Published: October 4, 2021

Last Updated: August 5, 2022

Yasmin: The ‘Daylight / Savings’ Interview

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If you haven’t heard of singer-songwriter Yasmin, hopefully you’ll be familiar with the artist soon. A rising star in the New Jersey music scene, she began making music at the age of 19 and gradually gained herself a fanbase on social media, where she shared some of her early work including “Shine Like This,” “Fool Ish,” and “Too Good” some years ago.

Fast forward today, Yasmin has unveiled her latest EP aptly titled Daylight/Savings with four carefully crafted songs. Heavily inspired by the singer’s personal experiences, the project offers an intimate listening experience where Yasmin’s honey-drenched vocals can be heard on standout cuts such as “Golden” and “Amor Inmenso.” The EP serves as a well-awaited follow-up to 2019’s Of Love and Death, which garnered a lot of praise upon its release. Yasmin is gradually carving out a catalog of tunes that any R&B lover can appreciate.

For our latest interview, we sat down with Yasmin to discuss maneuvering through the pandemic, her new EP, and music influences as of late. Check it out below!

When did you realize that you wanted to create music?

I was a very musical child but not the type that was taking lessons and stuff. Just sang on my own time, banged on desks, joined the chorus. I realized I wanted to record music in 2014 after writing a few really fire verses in my opinion, I started rapping at first. I loved the wordplay and the braggadocios nature of it and then I was like “wait, I should totally start singing some of this stuff.”

Obviously, the pandemic changed the way a lot of people move creatively. What are some of the biggest changes you’ve experienced since?

The biggest change since the pandemic has to be the mandatory mask. It’s wild to think we really weren’t wearing these just a year and a half ago. Honestly, though, I’ve realized how on certain occasions it probably should’ve been enforced sooner. Like the bus or train where we were always so close next to each other sneezing and coughing. Creatively all it changed for me was going out and networking and freely being able to host little shows and events for my Loverz and I.

How would you describe your approach to music? And, would you say that your songs are like personal memoirs but in music form?

My approach to music is genuine and raw. I like to go with what I hear first and I stop writing when I stop hearing words in my head. Then I’ll revisit and keep going. Some beats move me entirely to the point that it takes me months even years to finally be able to approach them properly. But I make note of those ones and tell my producers like hey this one is mine, I haven’t written to it yet but it’s mine! Also, of course, I’m an R&B singer but I don’t like to limit myself when it comes to genre, I like to tackle sounds according to my mood.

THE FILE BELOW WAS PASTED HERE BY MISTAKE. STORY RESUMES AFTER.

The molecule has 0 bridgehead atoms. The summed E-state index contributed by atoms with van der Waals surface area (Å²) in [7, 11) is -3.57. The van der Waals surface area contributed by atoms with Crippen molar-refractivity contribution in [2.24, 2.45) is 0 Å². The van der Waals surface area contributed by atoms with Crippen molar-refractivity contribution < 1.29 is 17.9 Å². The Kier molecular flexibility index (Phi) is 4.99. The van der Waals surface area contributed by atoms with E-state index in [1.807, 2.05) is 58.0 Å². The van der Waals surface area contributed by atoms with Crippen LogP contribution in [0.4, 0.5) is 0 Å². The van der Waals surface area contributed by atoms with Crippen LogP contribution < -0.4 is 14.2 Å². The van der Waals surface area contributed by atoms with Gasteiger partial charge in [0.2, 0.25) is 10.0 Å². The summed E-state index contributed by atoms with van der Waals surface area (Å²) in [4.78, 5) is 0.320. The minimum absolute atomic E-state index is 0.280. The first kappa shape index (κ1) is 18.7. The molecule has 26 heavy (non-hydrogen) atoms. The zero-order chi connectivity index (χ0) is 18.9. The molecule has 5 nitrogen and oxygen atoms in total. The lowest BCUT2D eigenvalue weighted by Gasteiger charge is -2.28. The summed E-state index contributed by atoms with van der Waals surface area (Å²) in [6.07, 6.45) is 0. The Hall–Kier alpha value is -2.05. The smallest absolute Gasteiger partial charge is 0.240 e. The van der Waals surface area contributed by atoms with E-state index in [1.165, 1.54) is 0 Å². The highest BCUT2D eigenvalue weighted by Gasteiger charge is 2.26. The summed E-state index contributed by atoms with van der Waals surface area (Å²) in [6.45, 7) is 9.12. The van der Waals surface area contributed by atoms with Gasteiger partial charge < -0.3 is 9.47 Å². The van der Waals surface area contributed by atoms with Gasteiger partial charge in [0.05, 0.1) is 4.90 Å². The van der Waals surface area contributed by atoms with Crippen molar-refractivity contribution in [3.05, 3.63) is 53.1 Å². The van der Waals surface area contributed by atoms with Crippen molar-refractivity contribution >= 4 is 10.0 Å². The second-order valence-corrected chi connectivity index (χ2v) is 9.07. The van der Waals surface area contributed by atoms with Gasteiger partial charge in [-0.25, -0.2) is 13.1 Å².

What was the creative process like when working on your new EP and how did your affinity for storytelling play a role in shaping the music?

My new EP consists of three previously released songs “Golden,” “Sunny Days,” “Slow,” and one brand new song “Amor Inmenso” I hadn’t shared the old ones on DSPs yet and thought I should polish them and pack them up to release together since they all gave me a similar feeling of hope and radiance. I finished up “Amor Inmenso” and realized it fit in so well with the other three.

Usually, the story comes after the music. That’s why I like to approach it all based on how I’m feeling because then I take a step back, reflect on the music and I’m able to make sense of it all. I named it Daylight/Savings because of the natural light I’m sharing through the music and the fact that I had been saving such great songs.

What do you learn about yourself as an artist and musician when recording and making new music?

Well for starters, I have a lot of learning to do. I realize that every time I step into the booth. I’m currently searching for singing lessons and art hobby classes just to sharpen up creatively and get my brain buzzing. I also realize how much I’m truly meant to make music and how it really does pour out whenever I open up and allow myself to create. Feels good.

I cry sometimes when writing or recording or even listening back. And depending on the song it’s usually a very happy cry because I’m grateful that God granted me this form of expression. I’m working on sharing more of myself as an artist because what good is all of this emotion and clarity if I’m not sharing it with the world?

Tell us a bit about the inspiration behind “Amor Inmenso,” the record comes together so beautifully from the instruments to your vocals.

“Amor Inmenso” is truly one of my favorite songs! I had a beat session with TLP Lee where he was just playing me a whole bunch of new Later People sounds and I was like “Woah that one!” The first thing that came to me was the hook and I couldn’t stop singing it for weeks. I had a flow for a verse but I wasn’t really feeling it as much as I felt the hook so I decided to bring on Champagne Denim as a writer to help me figure that out. It was my first time writing with someone else and we bounced off of each other really well.

What artists or genres have you been listening to lately? How have they influenced your recent and even unreleased music?

Lately, I’ve been listening to a lot of the music my friends make! DeMeir, Nina Tech, Serena Isioma, Naja Young. They truly inspire me to stay true to myself and to continue experimenting at the same time. I’m grateful to know such amazing artists! I’ve also been listening to Pinkpantheress and Wild Side by Normani is my favorite song rn. I’m always down to listen to some Partynextdoor or Frank Ocean. Oh, and of course Daylight/Savings is on repeat!

If you enjoyed our chat with Yasmin, check out our interview with music trio Your Grandparents!